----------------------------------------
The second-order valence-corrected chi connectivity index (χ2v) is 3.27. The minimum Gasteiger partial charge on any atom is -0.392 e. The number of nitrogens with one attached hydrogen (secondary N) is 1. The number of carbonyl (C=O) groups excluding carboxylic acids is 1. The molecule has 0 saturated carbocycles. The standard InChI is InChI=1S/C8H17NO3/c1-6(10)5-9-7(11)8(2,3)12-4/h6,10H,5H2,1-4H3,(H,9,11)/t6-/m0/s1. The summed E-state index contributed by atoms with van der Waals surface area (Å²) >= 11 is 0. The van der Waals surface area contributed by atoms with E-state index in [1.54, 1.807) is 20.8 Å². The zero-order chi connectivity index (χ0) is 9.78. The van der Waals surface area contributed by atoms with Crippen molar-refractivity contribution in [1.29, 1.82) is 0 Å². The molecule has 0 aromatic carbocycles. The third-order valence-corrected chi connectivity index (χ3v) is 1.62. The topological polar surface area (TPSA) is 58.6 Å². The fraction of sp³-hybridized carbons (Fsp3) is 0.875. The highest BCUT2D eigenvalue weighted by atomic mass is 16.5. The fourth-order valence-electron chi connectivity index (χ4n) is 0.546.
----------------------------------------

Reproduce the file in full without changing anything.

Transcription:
The second-order valence-corrected chi connectivity index (χ2v) is 3.27. The minimum Gasteiger partial charge on any atom is -0.392 e. The number of nitrogens with one attached hydrogen (secondary N) is 1. The number of carbonyl (C=O) groups excluding carboxylic acids is 1. The molecule has 0 saturated carbocycles. The standard InChI is InChI=1S/C8H17NO3/c1-6(10)5-9-7(11)8(2,3)12-4/h6,10H,5H2,1-4H3,(H,9,11)/t6-/m0/s1. The summed E-state index contributed by atoms with van der Waals surface area (Å²) >= 11 is 0. The van der Waals surface area contributed by atoms with E-state index in [1.54, 1.807) is 20.8 Å². The zero-order chi connectivity index (χ0) is 9.78. The van der Waals surface area contributed by atoms with Crippen molar-refractivity contribution in [1.29, 1.82) is 0 Å². The molecule has 0 aromatic carbocycles. The third-order valence-corrected chi connectivity index (χ3v) is 1.62. The topological polar surface area (TPSA) is 58.6 Å². The fraction of sp³-hybridized carbons (Fsp3) is 0.875. The highest BCUT2D eigenvalue weighted by atomic mass is 16.5. The fourth-order valence-electron chi connectivity index (χ4n) is 0.546.